‘The Public and War on Drugs’ opinion of 3/11/1998 by the Journal of the American Medical Association (JAMA) also had similar results with the above study. It also observed that most Americans did not believe the war on drugs was succeeding. Unfortunately, they did not want to abandon the criminalizing racial profiling approach by the law enforcement agencies (Levy, 2001). According to the report, many Americans did not approve of the continued funding of the drug war. This was because of the ineffectiveness of the criminalizing approach adopted by the law enforcement agencies. The government was also not playing the role of informing the public on the progress of the drug war. The public only obtained information from the media, more so the television.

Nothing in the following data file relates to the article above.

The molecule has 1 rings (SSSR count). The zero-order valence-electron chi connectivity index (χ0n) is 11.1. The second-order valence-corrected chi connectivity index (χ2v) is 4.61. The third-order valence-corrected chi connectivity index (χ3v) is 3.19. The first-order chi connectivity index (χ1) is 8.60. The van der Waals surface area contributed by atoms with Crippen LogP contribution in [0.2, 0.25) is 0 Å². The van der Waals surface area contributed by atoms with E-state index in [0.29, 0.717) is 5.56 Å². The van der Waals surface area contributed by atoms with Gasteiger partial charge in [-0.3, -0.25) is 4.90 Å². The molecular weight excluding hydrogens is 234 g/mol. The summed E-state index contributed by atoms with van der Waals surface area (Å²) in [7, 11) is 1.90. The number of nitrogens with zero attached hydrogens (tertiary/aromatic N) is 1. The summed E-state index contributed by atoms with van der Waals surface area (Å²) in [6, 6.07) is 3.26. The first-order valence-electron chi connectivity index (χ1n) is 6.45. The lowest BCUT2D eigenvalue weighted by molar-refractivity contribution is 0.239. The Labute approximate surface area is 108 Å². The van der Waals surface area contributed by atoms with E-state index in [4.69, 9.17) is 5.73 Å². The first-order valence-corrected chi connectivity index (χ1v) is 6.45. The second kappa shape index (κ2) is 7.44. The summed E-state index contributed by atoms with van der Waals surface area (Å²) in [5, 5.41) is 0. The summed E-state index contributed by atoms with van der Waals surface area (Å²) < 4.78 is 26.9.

Civil, Human Rights and Racial Profiling
Whenever a person is discriminated by a law enforcement officer based on race, sex, religion, or previous condition of servitude, then the issues of civil and human rights arise. The U.S. criminal laws, though neutral on their own, are enforced in an impartial manner (Baum, 1997). The war on drug is one area that has experienced the worst form of this bias. The criminal injustices on suspected black offenders have continued to derail the progress made by civil and human rights movements over the years. Disproportionate targeting by police officers has victimized blacks, Hispanic, and other minority groups, especially on drug war. Racially skewed arrests, convictions, and plea-bargaining decisions by prosecutors have grossly discriminated the minority races. Moreover, discrimination by judges and their failures to address the glaring inequities in arrests also infringe on the civil and human rights of minorities.